I did enjoy the show overall.  I remember a point where I felt like between the music and the strobe light, something had reached into my soul, shredded it, put it back, but yet I was at ease.  I guess I could see this being an attraction to this genre for some.  And the draw seems to make more sense. I suppose now in retrospect, that even my opinion has changed somewhat, as I would enjoy seeing Converter play again.  So whether it was the energy or the live music or the two combined, I was able to step out of my typical likeness of music and experience a whole new sense of uneasiness.

Now Sonar had the complete opposite effect on me.  I was completely bored, as I believe much of the crowd was as well. Many people started filtering out after a few songs.  Maybe it was the fact that they were the last of three similar sounding bands, and people had their fill as of then.  It wasn't because it was late, as I distinctly remember them starting it early and that being why I had missed Manufactura.

I felt like Sonar lacked originality. Most of the songs sounded the same to me, and definitely did not capture my interest at all.  Again, I am not the best judge of this as I am not really a fan of this genre of music, but it just didn't do anything for me at all.  This is somewhat disappointing as Dirk Ivens of Sonar, is the mastermind behind Industrial's infamous project called "Klinik" and his more recent project "Dive".  Both of which I feel hold more talent and promise.  The truth be known, it is possible that Sonar is just a type of Noise genre that I don't care for more so than the other, and my ignorance to each classification could stand in the way of my overall opinion of this part of the show.

Interview with Scott Sturgis of Converter
I would like to close this review with a small interview I decided to do with Scott Sturgis of Converter concerning noise and some of the differences in genres of NOISE.  What prompted me to do this, was the fact that Starvox mainly reviews artists that are in the gothic/darkwave genre (although we do have our share of experimental, some noise and such).  I thought that readers might be more inclined to give the varying degrees of Noise projects a chance if they had more of an idea of where it came from and what they can expect from it.  I know it would have helped spark my interest more, had I realized it wasn't always just NOISE in a raw and unnerving form.  I really encourage you to continue on to the interview portion of this review, as Scott has an excellent attitude about his musical direction and just simply RAWKS for humoring me and answering my questions!!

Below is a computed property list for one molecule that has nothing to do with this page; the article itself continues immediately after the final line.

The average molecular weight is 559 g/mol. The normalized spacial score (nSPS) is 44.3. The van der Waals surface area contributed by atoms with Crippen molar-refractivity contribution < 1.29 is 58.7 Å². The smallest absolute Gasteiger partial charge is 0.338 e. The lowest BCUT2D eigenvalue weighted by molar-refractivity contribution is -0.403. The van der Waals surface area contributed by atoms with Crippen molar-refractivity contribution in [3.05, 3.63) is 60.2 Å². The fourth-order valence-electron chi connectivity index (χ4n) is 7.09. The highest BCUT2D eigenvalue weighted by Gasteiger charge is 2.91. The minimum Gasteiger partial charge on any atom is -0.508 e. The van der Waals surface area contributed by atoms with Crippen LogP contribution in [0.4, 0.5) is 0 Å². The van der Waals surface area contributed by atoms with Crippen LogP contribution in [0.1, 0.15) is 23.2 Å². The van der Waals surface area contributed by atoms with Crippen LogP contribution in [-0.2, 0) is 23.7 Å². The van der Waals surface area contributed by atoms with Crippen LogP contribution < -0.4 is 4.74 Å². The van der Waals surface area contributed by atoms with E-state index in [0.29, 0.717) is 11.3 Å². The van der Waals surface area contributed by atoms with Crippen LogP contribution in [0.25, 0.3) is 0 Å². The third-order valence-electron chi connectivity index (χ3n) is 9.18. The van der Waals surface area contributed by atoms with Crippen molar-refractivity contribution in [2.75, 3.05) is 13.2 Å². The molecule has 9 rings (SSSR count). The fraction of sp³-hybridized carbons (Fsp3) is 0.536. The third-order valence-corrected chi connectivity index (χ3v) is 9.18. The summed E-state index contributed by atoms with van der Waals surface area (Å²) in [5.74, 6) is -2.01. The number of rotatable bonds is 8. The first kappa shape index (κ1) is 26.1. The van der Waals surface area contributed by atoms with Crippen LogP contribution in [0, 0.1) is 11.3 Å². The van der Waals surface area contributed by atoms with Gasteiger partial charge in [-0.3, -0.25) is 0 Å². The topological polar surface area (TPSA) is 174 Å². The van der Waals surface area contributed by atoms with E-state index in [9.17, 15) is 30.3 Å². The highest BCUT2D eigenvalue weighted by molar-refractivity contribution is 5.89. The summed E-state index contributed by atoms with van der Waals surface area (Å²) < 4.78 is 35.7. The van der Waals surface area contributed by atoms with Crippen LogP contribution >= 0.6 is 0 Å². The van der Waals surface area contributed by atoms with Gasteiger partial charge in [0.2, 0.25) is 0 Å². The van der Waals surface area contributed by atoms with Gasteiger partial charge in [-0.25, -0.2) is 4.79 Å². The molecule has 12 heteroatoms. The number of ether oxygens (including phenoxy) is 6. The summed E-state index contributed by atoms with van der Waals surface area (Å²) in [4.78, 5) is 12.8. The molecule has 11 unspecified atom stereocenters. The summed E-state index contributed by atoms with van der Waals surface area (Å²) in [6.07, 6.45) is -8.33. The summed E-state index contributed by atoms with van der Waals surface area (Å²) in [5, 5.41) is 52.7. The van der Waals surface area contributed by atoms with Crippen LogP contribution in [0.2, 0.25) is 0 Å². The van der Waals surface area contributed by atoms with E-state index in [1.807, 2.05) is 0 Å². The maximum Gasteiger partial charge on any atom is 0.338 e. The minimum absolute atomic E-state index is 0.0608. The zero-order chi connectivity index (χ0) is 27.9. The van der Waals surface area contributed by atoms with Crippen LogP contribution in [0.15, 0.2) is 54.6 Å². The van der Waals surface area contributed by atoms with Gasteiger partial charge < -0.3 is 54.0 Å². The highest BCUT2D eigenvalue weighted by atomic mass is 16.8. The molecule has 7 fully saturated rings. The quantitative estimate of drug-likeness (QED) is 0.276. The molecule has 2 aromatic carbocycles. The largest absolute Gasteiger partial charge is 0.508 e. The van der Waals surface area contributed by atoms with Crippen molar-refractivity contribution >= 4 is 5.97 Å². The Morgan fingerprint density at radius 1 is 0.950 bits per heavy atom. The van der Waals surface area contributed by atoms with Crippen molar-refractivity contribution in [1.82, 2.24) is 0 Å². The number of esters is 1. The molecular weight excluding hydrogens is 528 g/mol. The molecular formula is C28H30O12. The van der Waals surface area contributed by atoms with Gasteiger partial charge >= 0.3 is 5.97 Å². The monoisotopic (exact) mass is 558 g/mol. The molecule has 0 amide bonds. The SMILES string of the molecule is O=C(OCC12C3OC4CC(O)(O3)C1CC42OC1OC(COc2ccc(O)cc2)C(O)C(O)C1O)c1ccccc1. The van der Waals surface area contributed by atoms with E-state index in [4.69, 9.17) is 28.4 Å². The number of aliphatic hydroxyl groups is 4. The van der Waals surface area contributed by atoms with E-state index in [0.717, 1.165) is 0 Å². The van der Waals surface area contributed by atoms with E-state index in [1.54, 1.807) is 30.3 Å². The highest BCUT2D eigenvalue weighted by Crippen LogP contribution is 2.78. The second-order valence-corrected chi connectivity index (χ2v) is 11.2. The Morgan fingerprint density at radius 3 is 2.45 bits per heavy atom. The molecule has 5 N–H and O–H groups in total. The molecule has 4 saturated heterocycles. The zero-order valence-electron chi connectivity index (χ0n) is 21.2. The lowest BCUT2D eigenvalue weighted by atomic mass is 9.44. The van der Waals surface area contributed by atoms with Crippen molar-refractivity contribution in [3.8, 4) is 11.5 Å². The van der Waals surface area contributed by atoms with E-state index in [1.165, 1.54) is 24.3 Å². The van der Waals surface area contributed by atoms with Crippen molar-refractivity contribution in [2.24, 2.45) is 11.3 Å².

Catherinna: What is Noise?

Scott: I think the simplest way I can put it, in my own words, is that noise in its most general sense is anti-music.

Catherinna: What is the difference between Noise and Power Noise?

Scott: Noise is generally considered "white noise", without much of any structure.  Power noise, on the other hand, is typically relies on structured arrangements and heavy percussion.

Catherinna: What do you consider your project/sound to be?

Scott: Converter is definitely part of the "power noise" genre.  It has its moments of ambience and atmospheric tracks, though.

Catherinna: Did you ever produce any other types of music and how would classify it?

Scott: Yes, I have several projects... they include music in the genres of dark electro, ambient noise, death industrial, idm and dark-hop.

Catherinna: Why did you move into this music direction?

Scott: I've nearly always been drawn to dark music, so I was a fan first. As for my own music, it's just the stuff that comes out when I write music.  It just sort of "happens."

Catherinna: What type of musical influences do you relate Noise creation to?

Scott: Many different bands have influences throughout the history of music. Strangely enough, I believe classical music tends to be high on many musicians' lists of influences.  The atmospheres and moods, the dark tendency of much classical music, the musical boundaries the composers crossed... it all figures in.  More recently, I'd say many have also been equally inspired by the bands at the roots of industrial music like Throbbing Gristle, Puppy, Neubauten, etc., etc.

Catherinna: Do you consider Noise to be similar to Techno/Trance type music?

Scott: I think it certainly can be.  We are all crossing borders and experimenting with many similar sounds, song structures and software.  Whether this is a direct result of being influenced by either genre's music or if it's a coincidence, I don't know.

Catherinna:  When listening to Noise or creating Noise, where does it take you?

Scott: Sometimes into a realm of complete chaos and other times one of structure and order; Sometimes it's a great way to release the stress of the day or clear and unclutter my mind.  It all depends on the track and my particular mood at that moment.

Catherinna: Where do you think it takes your audience?

Scott: Hopefully to the same types of places... or maybe even "further out".

Catherinna:  Do you think Noise will evolve into another music form?

Scott: I think it already has to an extent.  You hear bits of noise here and there in nearly all forms of music now.  I think it has a lot to do with the role technology plays in music composition nowadays.  There's a lot of room to tweak things during the writing and recording process, so many people take advantage of that and throw in bits of noise every once in a while. Some of  us just use it more than others.

Catherinna:  Anything you would like to add?

Scott:  Listen closely... noise is everywhere. 

I certainly have gained alot of respect for the genre and what's behind NOISE, since I received this completed interview from Scott.  I think his closing words are in a sense the best way to end this review.

"Listen closely... noise is everywhere!"